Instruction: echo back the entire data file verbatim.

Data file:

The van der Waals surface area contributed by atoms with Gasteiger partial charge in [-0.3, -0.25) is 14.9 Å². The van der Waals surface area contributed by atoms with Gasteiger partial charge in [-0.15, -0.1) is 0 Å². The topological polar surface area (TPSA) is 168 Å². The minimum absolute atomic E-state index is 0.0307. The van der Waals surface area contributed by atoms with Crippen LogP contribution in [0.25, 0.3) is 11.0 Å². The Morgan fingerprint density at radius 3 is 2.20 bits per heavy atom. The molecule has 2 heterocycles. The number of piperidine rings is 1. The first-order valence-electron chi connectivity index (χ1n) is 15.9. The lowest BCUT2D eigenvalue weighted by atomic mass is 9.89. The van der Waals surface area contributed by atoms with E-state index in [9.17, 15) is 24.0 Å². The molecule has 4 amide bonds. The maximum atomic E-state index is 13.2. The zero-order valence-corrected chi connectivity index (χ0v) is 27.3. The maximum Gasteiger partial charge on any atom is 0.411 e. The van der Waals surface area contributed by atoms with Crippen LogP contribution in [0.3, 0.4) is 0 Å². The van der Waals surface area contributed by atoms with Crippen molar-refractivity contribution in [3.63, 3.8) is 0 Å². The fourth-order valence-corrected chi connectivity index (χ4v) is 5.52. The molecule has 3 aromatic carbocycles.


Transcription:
The van der Waals surface area contributed by atoms with Gasteiger partial charge in [-0.3, -0.25) is 14.9 Å². The van der Waals surface area contributed by atoms with Gasteiger partial charge in [-0.15, -0.1) is 0 Å². The topological polar surface area (TPSA) is 168 Å². The minimum absolute atomic E-state index is 0.0307. The van der Waals surface area contributed by atoms with Crippen LogP contribution in [0.25, 0.3) is 11.0 Å². The Morgan fingerprint density at radius 3 is 2.20 bits per heavy atom. The molecule has 2 heterocycles. The number of piperidine rings is 1. The first-order valence-electron chi connectivity index (χ1n) is 15.9. The lowest BCUT2D eigenvalue weighted by atomic mass is 9.89. The van der Waals surface area contributed by atoms with E-state index in [9.17, 15) is 24.0 Å². The molecule has 4 amide bonds. The maximum atomic E-state index is 13.2. The zero-order valence-corrected chi connectivity index (χ0v) is 27.3. The maximum Gasteiger partial charge on any atom is 0.411 e. The van der Waals surface area contributed by atoms with Crippen LogP contribution in [0.3, 0.4) is 0 Å². The van der Waals surface area contributed by atoms with Crippen molar-refractivity contribution in [3.63, 3.8) is 0 Å². The fourth-order valence-corrected chi connectivity index (χ4v) is 5.52. The molecule has 3 aromatic carbocycles.